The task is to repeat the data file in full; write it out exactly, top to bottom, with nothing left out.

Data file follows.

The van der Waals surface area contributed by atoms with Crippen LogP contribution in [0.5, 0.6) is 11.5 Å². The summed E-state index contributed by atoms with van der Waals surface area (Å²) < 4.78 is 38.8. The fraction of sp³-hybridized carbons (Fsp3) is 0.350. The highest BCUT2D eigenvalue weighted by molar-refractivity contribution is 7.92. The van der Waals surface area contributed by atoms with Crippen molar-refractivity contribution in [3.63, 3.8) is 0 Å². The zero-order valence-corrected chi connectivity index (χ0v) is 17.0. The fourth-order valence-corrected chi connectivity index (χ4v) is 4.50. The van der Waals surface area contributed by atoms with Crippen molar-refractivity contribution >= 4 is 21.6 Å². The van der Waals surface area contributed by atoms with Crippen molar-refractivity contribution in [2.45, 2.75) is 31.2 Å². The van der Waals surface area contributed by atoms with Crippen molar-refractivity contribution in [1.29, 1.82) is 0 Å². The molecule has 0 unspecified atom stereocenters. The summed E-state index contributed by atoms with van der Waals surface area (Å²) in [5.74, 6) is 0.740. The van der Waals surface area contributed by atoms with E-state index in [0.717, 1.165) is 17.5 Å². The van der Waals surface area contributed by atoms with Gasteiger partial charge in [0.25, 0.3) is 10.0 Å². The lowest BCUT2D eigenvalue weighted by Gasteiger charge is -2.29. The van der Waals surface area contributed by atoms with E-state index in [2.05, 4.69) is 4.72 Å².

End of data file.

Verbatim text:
The van der Waals surface area contributed by atoms with Crippen LogP contribution in [0.5, 0.6) is 11.5 Å². The summed E-state index contributed by atoms with van der Waals surface area (Å²) < 4.78 is 38.8. The fraction of sp³-hybridized carbons (Fsp3) is 0.350. The highest BCUT2D eigenvalue weighted by molar-refractivity contribution is 7.92. The van der Waals surface area contributed by atoms with Crippen molar-refractivity contribution in [3.63, 3.8) is 0 Å². The zero-order valence-corrected chi connectivity index (χ0v) is 17.0. The fourth-order valence-corrected chi connectivity index (χ4v) is 4.50. The van der Waals surface area contributed by atoms with Crippen molar-refractivity contribution >= 4 is 21.6 Å². The van der Waals surface area contributed by atoms with Crippen molar-refractivity contribution in [2.45, 2.75) is 31.2 Å². The van der Waals surface area contributed by atoms with Crippen molar-refractivity contribution in [1.29, 1.82) is 0 Å². The molecule has 0 unspecified atom stereocenters. The summed E-state index contributed by atoms with van der Waals surface area (Å²) in [5.74, 6) is 0.740. The van der Waals surface area contributed by atoms with E-state index in [0.717, 1.165) is 17.5 Å². The van der Waals surface area contributed by atoms with Gasteiger partial charge in [0.25, 0.3) is 10.0 Å². The lowest BCUT2D eigenvalue weighted by Gasteiger charge is -2.29. The van der Waals surface area contributed by atoms with E-state index in [2.05, 4.69) is 4.72 Å².